09 May 2010

The Mission of Easter

3rd Sunday of Easter - 18 April 2010

Readings: Acts 5:27b-32, 40b-41; Ps 30:2, 4, 5-6, 11-12, 13; Rev 5:11-14; Jn 21:1-19

This passage from the Gospel of John is the third resurrection appearance of Jesus to His disciples. The setting this time is the Sea of Tiberias where Peter and several disciples just spent a night of fruitless fishing, until Jesus came. Once again the story illustrates the significance of the resurrection and the implication of our Easter faith.

1. The resurrection of Christ affects everything, changes everything: "It is the Lord!”

Because He is the Lord and He is risen, everything changes. There’s a new way of looking at things, of interpreting prophecies, of looking forward to the future. When John sees the figure by the shore, immediately he knows: "It is the Lord!" What the beloved disciple said is more than just a statement, it is a profession of faith.

Peter's response too is a profession faith. He leaves what he is doing simply because it is the Lord. His action represents all our longings for that something more that will give meaning to our lives.

The catch of fish is not only proof of Christ's power and providence. It also symbolizes what happens when we follow Christ. He will bless our efforts and give us the grace to accomplish our task. It is the same grace that emboldened Peter and the rest of the disciples, as recounted in the Second Reading from Acts, to preach the good news to the Jews and bravely answer the high priests: “We must obey God rather than men.”

Phil 4,13 says: “I can do everything because of him who strengthens me.” Such is the power of our Easter faith.

2. The resurrection of Christ reveals the very heart of Christian faith, which is our relationship with Jesus: “Do you love me?”

Jesus asks Peter three times: "Simon, Son of John, do you love me?". In order to understand the meaning of this interrogation, one need only to remember the night Jesus was arrested and how Peter survived the night himself. Peter's response to Jesus' three questions has the effect of canceling out his thrice denial of Jesus.

This is Jesus: He reaches out to the ones He loves in the most personal way, even when they turn away, especially when they turn away. He appears to individuals and to groups during walks, meals, at work, during meetings.

This resurrection appearances exemplify what Christianity is about foremost: friendship what Jesus. He puts premium on relationships, love and loyalty. This main character of our faith is especially contrasted during this election season when we see so many switching of loyalties by politicians.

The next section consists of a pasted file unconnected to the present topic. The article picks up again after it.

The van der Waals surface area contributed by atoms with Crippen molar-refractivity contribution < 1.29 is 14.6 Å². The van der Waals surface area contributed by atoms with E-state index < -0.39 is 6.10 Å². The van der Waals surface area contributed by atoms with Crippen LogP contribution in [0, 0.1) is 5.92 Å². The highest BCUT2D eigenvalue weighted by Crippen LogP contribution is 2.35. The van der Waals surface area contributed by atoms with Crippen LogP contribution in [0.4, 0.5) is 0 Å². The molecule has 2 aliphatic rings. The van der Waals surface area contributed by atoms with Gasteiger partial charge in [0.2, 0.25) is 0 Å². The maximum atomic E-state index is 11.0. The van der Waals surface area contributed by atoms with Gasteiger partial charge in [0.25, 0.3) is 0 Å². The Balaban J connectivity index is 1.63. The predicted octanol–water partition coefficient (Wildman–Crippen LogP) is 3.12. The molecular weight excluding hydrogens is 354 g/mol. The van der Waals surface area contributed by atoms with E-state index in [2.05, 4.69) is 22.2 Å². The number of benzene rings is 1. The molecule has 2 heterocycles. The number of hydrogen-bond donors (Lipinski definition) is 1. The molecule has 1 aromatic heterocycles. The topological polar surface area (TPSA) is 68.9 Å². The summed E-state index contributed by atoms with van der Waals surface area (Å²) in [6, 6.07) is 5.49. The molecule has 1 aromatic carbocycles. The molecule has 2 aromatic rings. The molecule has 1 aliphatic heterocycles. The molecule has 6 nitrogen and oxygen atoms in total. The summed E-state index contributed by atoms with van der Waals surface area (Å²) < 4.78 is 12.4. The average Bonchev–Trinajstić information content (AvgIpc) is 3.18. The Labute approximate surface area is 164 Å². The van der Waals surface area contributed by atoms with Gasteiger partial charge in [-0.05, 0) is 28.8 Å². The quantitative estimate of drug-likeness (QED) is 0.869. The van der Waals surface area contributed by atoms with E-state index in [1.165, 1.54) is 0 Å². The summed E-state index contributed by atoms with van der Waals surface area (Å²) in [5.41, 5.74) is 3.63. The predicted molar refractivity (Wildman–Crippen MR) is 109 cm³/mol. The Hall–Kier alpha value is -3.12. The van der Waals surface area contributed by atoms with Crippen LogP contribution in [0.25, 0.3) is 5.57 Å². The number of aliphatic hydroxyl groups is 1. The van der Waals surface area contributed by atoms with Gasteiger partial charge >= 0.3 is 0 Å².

- 3x cancels Peter’s 3 denials
- breakfast, appearances to individuals and groups, personal touches
- it is about loyalty, love, relationship, friendship (election season: time of switching loyalties)
- our love of Christ is the measure by which we judge our actions:
1 Cor 13,1-3: “If I speak in human and angelic tongues but do not have love, I am a resounding gong or a clashing cymbal. And if I have the gift of prophecy and comprehend all mysteries and all knowledge; if I have all faith so as to move mountains but do not have love, I am nothing. If I give away everything I own, and if I hand my body over so that I may boast but do not have love, I gain nothing.”

3. The resurrection leads to mission: "Feed my lambs… tend my sheep… feed my sheep"

When Peter answered Jesus that he does love Him, He responds by entrusting him a mission: take care of his lambs and sheep. Caritas Christi urget nos, our love for Jesus urges us to love of neighbor and to mission for the Kingdom.

This means that our faith is not static, nor is it confined to acts of piety (pagsa-Dios). Nor is it compartmentalized but rather permeates our whole life. Here's a question: are you a stone or a sponge?

A stone when soaked in liquid is pretty much unaffected by its surrounding. It is hard and impenetrable. A sponge, on the other hand, given the same situation, absorbs in as much of the liquid as it can take. So it is when receiving the grace of the Easter, we can either be a stone (Easter has not much effect on us) or a sponge (we let Christ's resurrection permeate and transform our lives).

The Gospel scene tells of the disciples going back to their former way of life: on a lake or sea, fishing. In some translation Peter's line is: "I am a fisherman". I was as if the resurrection didn't happen or that they failed to grasp what their relationship to Jesus was about. Jesus was not about to let that pass. He was there to remind them.

This particular passage contains two powerful symbols -- that of a fisher and a shepherd -- which speak of mission for the Kingdom and in the name of Christ.

So what does it mean when we answer our "Yes Lord, You know that I love You"?

To love the Lord means
... to defend the poor and the powerless;
... to uphold the truth, and work for justice and peace;
... to admit your sins and do penance for them;
... to love your enemies, and forgive those who hurt you;
... to take care of the environment (this coming April 22 is Earth Day);
... to love your country;
... to defend life in all its stages;
... to vote wisely and responsibly;
... to live the faith, and be the change.

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